The Mamluks were slaves, purchased as children and trained rigorously to become elite troops. Ethnically they were predominantly Caucasian, increasingly drawn from the Turcomen tribes inhabiting the region north of the Black Sea, but they were indoctrinated in Islam from the time of their capture. Their education included rigorous religious instruction by Islamic scholars but did not extend much beyond religion. As they grew up, the amount of time spent training for war increased. They were drilled in horsemanship and mounted combat with the lance, sword and bow. They also learned hunting, wrestling, polo and rudimentary veterinary skills. Although freed at maturity, they remained soldiers for life. They made up the bodyguards and elite units of the various Ayyubid princes and emirs for generations. They were famed and feared for their loyalty, devotion to duty and religious orthodoxy. The latter did not stop them from murdering each other as unscrupulously as they broke treaties and broke their word. 

The Mamluk regime in Egypt had been established through the assassination of Turan Shah — before the eyes of King Louis and the other French captives. It is described in detail by the eyewitness Joinville: 

[Turan Shah’s] bodyguard hacked and slashed… . one of these men gave him [the sultan] a lance-thrust in the ribs. He continued his flight with the weapon trailing from the wound… . So they came and killed him, not far from the place where our galley lay…  Faress-Eddin-Octay cut him open with his sword and took the heart out of the body. Then, with his hands dripping with blood, he came to our king and said: ‘What will you give me now that I have killed your enemy?[ii]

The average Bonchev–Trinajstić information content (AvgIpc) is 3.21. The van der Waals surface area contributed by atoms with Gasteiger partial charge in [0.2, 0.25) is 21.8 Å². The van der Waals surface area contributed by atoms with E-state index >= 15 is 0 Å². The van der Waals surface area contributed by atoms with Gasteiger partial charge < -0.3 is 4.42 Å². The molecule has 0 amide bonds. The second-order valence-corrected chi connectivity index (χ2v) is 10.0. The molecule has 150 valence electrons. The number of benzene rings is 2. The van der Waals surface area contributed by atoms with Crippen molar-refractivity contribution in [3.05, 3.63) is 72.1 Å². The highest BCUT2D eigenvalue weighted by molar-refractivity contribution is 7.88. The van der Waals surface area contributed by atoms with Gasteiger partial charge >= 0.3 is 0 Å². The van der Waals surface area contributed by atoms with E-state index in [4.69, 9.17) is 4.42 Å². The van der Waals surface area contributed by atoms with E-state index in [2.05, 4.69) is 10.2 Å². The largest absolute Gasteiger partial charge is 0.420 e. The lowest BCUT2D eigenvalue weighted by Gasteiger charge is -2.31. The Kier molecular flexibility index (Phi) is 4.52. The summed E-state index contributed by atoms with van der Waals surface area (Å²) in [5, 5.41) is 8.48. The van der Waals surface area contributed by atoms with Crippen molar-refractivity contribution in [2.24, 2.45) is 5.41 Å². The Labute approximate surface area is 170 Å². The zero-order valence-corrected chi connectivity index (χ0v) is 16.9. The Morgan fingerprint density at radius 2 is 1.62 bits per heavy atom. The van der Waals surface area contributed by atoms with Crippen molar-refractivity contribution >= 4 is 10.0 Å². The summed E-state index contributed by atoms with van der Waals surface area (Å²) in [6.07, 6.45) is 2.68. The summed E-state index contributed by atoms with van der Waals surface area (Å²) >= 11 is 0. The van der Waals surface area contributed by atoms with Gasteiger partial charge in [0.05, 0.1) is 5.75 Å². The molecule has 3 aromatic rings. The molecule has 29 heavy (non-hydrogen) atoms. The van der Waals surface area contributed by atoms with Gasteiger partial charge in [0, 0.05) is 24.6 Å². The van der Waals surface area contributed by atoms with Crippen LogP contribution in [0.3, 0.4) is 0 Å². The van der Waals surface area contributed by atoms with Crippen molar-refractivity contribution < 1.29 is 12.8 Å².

Furthermore, the Mamluks were not a dynasty, rather they were a professional elite. This meant that power belonged to the strongest. The initial beneficiary of the assassination of Turan Shah was a certain Aybeg, but he was murdered on 10 April 1257. His son briefly ruled, but by 12 November 1259, he had been replaced by the Sultan Qutuz. The latter won the battle of Ain Jalut, only to be stabbed to death shortly afterwards by a group of his emirs led by al-Din Baybars. 
Baybars managed to retain power for seventeen years from 1260-1277. He controlled both Syria and Egypt, but unlike his Ayyubid predecessors, he did not do so as the ruler of a loose coalition of princes and emirs whose loyalty had to be courted, but rather as the commander-in-chief of a highly centralised state dedicated to war. This state depended on the support of the religious elites to keep the government functioning, and it purchased their loyalty with religious bigotry. 
Yet there was no question in anyone’s minds that the Mamluks were usurpers — and former slaves. To stay in power, they needed to establish new legitimacy, and as soldiers, the most obvious means of doing so was to declare war, or more specifically, ‘jihad’. The Mamluks employed ‘jihad’ to distract their subjects from their illegitimacy and unite them against a ‘common enemy’. As a result, the Mamluk period was characterised by increased hostility to non-Muslims inside and outside the territories they controlled. Religious minorities in the Mamluk states, particularly Christians, suffered increasingly harsh discrimination and oppression. Once the Mongol threat was banished, the Mamluks turned their attention to active ‘jihad’ against the crusader states with the stated intention, as recorded by Baybars’  biographer Shafi bin Ali, of ‘waging war until no more Franks remain on the surface of the earth’.[iii]